Vykin naively demands the return of their technology, but Intergang respond with powerful weaponry – discs which cause intense pain, gravity traps which entomb the target, and energy whips. Dreamer is shocked and tells Superboy that the weapons are those of the “Gods of Anti-Life” from the planet of Apokolips. Those weapons give Intergang a distinct advantage in the confined tunnel created by the Rescue Drill so the heroes fall back to the surface, to the construction site Intergang had used as a cover for their drilling operations. The Sphere joins the battle by firing at Intergang. The Forever People gather around their Mother Box and shout “Tarru”. The five teens dissolve in a burst of light and merge into a single giant armoured form called Infinity Man. Its power turns the tide of the battle and forces Mannheim and his men to escape via another Boom Tube.

Infinity Man finally dissolves back into the individual Forever People, but they are concerned about Intergang’s source. Whisper had been captured by Infinity Man and Dreamer uses her telepathic power to project images from Whisper’s memories. A vile hooded figure appears before them and Dreamer exclaims “Desaad!” Superboy has finally had enough of his enigmatic new friends and demands to know what is going on. Dreamer explains that they come from the twin worlds of New Genesis and Apokolips. Bright New Genesis is home to the Gods of Life, Freedom and “The Source” while the brutal world of Apokolips is home to the Gods of Slavery and Degradation. Intergang are using weapons from each faction. The figure Whisper remembers is Desaad, “god scientist and chief torturer” of Apokolips — although the name of Desaad’s “unspeakable” master remains unspoken.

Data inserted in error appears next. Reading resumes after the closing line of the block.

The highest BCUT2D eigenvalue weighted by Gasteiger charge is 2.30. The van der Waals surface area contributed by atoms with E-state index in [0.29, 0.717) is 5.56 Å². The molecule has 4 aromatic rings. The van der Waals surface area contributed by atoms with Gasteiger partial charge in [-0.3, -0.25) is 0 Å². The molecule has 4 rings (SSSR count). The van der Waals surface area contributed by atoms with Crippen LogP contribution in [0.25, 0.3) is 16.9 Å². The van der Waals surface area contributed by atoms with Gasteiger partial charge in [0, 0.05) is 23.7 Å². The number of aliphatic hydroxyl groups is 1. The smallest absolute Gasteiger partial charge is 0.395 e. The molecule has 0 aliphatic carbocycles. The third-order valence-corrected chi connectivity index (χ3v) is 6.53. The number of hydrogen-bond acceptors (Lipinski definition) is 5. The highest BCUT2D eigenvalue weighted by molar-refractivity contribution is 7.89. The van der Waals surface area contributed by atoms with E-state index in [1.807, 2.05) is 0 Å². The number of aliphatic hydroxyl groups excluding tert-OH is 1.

Mother Box tracks the Apokoliptian technology back to a hanger on an airfield, but Superboy’s infra-red vision shows no heat signatures. They sneak inside, but discover that Intergang have been masking their heat patterns and that it’s a trap. The Forever People are too distracted preparing to merge into Infinity Man again to notice that Desaad is disguised as one of Intergang’s foot soldiers. He hands Mannheim a “Father Box” which Mannheim throws at Infinity Man before he’s fully formed. Father Box places Infinity Man fully under Desaad’s control. It batters Superboy around the air-field, but Father Box knows Desaads “predilections” and is more interesting in hurting Superboy that killing him. Infinity Man/Father Box’s focus on Superboy blinds it to the Sphere which attacks the Infinity Man’s head and plugs into its armour. The Sphere can’t free Infinity Man, but it can control him and creates a set of controls that lets Superboy ride Infinity Man like a machine.

Infinity Man, with Superboy at the Sphere’s controls, blocks Intergang’s attacks and fights back. Superboy and Infinity Man disarm Mannheim and his thugs with ease. Mannheim pleads to Desaad for assistance, but the god scientist calls a Boom Tube and makes his own escape. As he goes Desaad shouts “All will suffer!” and throws a bomb back at Infinity Man/Superboy. They destroy it with Infinity Man’s optic blast, but the backwash from the explosion causes Infinity Man to separate back into the Forever People. Wolf destroyed Father Box, but the Sphere has been heavily damaged/wounded. Superboy is concerned for his friend, but Vykin’s Mother Box starts a healing process. The teen gods still intend to take the Sphere back to New Genesis, but Superboy reacts angrily to them taking his friend. His emotional connection to the Sphere reassures them that he won’t just treat “her” as a machine and they agree to him keeping her.